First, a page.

William D. Darling is a lifelong storyteller and very nearly a native Texan, arriving in his beloved state as an infant in 1942. His first novel, Morgan's Point, introduced readers to both the mid-'60s rough-and-tumble world of the Houston courts where Darling came of age, and the Galveston Bay region that has long fascinated him. His latest novel, Anahuac, serves as a sequel to Morgan's Point as well as its own fascinating tale. Darling, who has lived within the legislative bustle of Washington, D.C. and in the peace of a Central Texas ranch, currently resides in Austin, where he and his wife have built a long-standing law practice.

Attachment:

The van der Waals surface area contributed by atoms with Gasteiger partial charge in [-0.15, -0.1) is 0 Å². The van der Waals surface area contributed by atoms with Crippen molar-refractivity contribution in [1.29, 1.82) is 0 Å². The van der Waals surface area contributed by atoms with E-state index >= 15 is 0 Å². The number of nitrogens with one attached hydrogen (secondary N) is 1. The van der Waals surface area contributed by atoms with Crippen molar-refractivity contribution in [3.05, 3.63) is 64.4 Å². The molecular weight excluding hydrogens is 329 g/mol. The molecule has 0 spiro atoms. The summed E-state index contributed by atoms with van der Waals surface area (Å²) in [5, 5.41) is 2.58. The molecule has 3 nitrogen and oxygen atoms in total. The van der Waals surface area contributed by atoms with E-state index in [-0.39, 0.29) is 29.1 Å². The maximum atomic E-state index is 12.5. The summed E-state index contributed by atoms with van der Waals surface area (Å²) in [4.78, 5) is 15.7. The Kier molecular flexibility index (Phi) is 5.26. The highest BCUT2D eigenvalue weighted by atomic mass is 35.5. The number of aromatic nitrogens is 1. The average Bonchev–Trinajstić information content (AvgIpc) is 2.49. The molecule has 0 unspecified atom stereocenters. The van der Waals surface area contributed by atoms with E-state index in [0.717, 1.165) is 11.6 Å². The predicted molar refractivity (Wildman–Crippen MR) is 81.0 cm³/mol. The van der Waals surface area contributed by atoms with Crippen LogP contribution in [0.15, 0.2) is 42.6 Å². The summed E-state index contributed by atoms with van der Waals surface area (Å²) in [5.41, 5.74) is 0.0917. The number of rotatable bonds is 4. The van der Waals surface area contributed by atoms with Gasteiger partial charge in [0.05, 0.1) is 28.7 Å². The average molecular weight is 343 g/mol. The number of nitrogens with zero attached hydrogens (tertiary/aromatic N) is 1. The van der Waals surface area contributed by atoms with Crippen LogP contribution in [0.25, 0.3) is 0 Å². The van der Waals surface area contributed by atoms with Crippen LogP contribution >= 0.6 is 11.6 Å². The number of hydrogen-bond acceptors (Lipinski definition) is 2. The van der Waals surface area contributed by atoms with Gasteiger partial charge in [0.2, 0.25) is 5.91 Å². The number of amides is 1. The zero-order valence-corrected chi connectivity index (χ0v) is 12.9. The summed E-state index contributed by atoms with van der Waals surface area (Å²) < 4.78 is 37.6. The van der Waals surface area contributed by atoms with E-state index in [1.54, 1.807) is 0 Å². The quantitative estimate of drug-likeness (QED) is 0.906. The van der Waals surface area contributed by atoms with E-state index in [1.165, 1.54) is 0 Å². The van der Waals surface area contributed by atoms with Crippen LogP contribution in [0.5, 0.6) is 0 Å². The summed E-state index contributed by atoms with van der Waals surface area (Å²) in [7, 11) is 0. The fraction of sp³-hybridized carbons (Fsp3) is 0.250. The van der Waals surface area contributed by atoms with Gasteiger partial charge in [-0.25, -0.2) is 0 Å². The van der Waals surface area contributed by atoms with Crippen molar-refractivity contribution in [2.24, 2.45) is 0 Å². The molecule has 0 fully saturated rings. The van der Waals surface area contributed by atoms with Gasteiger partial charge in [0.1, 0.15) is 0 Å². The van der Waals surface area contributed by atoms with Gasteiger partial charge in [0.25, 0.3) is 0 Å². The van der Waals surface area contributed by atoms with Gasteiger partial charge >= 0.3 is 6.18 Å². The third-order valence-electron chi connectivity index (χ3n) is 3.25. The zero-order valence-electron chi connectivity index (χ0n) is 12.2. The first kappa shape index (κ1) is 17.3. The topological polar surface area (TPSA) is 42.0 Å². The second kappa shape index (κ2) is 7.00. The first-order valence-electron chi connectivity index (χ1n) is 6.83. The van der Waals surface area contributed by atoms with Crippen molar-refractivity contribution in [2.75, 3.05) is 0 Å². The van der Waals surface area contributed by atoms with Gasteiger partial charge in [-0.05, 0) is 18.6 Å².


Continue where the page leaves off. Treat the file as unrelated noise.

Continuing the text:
The Anahuac of 1972 is more than just an isolated outpost on Texas's Trinity Bay - it's a place where greed and justice uncomfortably intermingle, where the evangelical fervor of charismatic preachers resonate, where blacks and whites navigate a fragile co-existence, and where a murder leads to even darker mysteries than murder. Jim Ward, introduced in Morgan's Point as a young, idealistic Houston prosecutor, returns in Anahuac as an older, more conflicted, more complicated man, coming to Anahuac to defend a man who appears guilty of a horrible crime. His discoveries lead to entanglements in the very nature of good and evil, in a town steeped in a history that is unexpectedly but definitively drawing Ward in its narrative web.